This map is centered at where I believe the falls is located. You can see the yellow slope-angle shading representing the steep terrain and the most likely place for the falls (for the purpose of orientation, you can also see the private house, located in the upper right of the image).

http://caltopo.com/map.html#ll=44.16...b=n&a=c,mba,sf
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Old 09-05-2017, 12:24 PM   #5
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The falls itself is, in fact, to hiker's left as you ascend. It's a falls on MC Brook, which the hiker will cross a little further up the trail.

To my knowledge, there is no longer a sign. I ascended that trail many times last year, and never saw the old sign which I had seen in earlier years, so I think the sign has been removed. (I am not sure, but I believe that DEC may be trying to discourage traffic to the actual falls.)

To get to the bottom of the falls, leave the hiking trail and continue along the brook, at the place where the trail suddenly swings up a steep climb and stops paralleling the brook bed. To see the falls from above, locate the place a minute or two further up where the trail makes a switchback to the right, and climbs a very shallow pitched 5 step stairs. (This is a re-route, completely many years ago, due to erosion and fall risk on the old trail, which remained on the steep bank.) At the bottom of that stairs/switchback, continue straight (making a "left" off of the trail) and follow a pretty good path for just a minute or so, which will bring you to a viewpoint for the falls. Be careful, as it is slippery in spots, and you could possibly take a dangerous fall.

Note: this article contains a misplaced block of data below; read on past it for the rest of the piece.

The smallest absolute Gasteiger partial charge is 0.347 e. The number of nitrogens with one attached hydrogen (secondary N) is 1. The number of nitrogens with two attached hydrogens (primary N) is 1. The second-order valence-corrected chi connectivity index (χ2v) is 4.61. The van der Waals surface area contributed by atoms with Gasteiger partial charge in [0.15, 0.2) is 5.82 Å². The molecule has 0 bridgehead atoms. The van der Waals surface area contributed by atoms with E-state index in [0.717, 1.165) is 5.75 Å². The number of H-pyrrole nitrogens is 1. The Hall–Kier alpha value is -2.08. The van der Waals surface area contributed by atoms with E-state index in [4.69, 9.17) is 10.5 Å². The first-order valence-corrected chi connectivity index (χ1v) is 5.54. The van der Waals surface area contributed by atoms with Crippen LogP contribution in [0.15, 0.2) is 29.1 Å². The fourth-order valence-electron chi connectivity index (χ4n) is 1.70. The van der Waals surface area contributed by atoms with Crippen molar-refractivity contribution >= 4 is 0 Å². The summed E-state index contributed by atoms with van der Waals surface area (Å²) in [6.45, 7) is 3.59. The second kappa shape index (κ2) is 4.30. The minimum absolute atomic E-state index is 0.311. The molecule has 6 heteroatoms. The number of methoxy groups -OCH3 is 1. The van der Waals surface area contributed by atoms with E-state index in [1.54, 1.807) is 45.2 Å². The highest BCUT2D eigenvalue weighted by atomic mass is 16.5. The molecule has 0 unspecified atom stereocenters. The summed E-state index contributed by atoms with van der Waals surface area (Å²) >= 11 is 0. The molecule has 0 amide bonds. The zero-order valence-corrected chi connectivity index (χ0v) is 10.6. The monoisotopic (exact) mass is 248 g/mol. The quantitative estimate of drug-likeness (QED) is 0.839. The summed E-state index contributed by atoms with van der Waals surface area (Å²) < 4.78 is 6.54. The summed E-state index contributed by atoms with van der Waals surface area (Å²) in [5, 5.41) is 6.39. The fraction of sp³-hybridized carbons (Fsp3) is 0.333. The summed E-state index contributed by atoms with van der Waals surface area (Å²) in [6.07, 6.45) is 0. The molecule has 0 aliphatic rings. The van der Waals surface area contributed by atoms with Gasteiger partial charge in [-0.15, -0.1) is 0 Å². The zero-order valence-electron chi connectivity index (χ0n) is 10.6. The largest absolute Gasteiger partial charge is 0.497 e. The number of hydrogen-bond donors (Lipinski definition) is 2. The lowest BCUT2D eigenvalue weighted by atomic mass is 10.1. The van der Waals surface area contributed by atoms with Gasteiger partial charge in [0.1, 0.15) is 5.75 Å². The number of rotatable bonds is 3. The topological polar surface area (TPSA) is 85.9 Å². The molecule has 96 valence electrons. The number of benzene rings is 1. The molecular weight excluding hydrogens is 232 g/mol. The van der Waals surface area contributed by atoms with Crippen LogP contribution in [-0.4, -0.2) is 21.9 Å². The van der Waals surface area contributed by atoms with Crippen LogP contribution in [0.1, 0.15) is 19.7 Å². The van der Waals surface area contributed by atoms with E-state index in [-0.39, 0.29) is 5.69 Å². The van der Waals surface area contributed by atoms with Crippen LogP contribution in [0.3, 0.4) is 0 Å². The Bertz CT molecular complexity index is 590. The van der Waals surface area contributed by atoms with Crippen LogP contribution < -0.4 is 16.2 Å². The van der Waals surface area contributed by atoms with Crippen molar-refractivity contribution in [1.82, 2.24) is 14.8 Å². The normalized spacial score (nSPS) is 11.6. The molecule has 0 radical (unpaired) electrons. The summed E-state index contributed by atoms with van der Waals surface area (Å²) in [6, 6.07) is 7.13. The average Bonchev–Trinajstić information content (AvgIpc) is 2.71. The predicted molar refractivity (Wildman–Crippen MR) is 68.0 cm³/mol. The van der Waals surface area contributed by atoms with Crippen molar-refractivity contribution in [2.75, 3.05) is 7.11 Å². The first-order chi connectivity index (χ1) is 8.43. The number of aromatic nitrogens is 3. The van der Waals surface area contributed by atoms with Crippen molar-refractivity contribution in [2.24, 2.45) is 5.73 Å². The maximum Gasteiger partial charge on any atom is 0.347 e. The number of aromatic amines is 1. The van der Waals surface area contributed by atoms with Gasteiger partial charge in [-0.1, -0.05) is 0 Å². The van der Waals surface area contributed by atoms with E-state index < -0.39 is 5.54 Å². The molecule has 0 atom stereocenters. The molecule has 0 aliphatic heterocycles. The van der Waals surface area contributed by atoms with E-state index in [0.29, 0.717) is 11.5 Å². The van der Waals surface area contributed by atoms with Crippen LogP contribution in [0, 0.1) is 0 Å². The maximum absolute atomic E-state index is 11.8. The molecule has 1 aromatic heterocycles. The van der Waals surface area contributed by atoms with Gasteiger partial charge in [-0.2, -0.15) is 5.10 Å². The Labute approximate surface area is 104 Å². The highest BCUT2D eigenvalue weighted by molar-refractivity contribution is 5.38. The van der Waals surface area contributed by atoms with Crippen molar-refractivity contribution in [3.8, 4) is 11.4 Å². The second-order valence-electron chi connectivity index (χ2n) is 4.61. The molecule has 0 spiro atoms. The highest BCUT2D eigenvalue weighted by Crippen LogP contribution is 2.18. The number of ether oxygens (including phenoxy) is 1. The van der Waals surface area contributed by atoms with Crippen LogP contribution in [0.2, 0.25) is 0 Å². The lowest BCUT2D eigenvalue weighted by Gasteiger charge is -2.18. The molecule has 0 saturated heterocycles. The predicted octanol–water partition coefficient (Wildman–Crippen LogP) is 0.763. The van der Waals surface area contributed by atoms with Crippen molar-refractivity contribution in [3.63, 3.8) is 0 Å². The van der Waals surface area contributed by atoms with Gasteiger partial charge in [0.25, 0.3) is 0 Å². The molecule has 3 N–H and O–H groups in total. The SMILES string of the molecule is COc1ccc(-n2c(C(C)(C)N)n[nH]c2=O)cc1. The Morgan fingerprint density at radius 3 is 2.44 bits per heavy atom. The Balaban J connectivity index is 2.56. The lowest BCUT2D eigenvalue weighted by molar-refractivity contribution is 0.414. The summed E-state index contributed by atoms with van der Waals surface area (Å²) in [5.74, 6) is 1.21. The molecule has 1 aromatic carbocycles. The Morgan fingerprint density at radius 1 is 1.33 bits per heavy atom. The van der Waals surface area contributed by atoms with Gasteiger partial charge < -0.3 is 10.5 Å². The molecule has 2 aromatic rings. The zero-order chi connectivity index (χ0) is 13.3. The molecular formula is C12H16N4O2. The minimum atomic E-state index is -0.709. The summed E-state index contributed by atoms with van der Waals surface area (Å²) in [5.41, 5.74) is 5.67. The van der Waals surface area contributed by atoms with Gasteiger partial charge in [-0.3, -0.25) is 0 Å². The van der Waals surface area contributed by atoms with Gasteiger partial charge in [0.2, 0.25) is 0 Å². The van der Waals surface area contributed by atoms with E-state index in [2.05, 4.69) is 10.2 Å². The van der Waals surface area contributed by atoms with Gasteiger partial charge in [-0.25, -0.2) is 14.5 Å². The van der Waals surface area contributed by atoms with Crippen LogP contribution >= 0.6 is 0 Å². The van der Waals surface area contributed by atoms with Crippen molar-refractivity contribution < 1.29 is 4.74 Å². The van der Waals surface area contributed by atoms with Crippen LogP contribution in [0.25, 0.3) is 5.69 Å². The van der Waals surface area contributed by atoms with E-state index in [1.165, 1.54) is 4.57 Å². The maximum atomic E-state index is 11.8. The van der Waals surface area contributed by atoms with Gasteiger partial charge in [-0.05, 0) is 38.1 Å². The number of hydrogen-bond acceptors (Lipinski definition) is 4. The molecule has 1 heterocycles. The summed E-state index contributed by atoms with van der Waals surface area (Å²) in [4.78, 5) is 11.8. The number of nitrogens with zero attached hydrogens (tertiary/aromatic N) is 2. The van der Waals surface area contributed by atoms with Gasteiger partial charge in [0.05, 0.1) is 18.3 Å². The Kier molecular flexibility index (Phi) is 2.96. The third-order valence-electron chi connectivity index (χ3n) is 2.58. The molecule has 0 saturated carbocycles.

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Old 09-05-2017, 12:51 PM   #6
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Thanks TCD! I do recall the switchback and thought it was a bit of an oddity an otherwise old-time Adirondack trail. The woods are fairly open in that spot and I noticed some trail-braiding but it didn't occur to me that one of those paths led to the brook (and the falls). I'll have to return and check it out. I was really impressed by the view from Hopkins.
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Old 09-07-2017, 07:29 PM   #7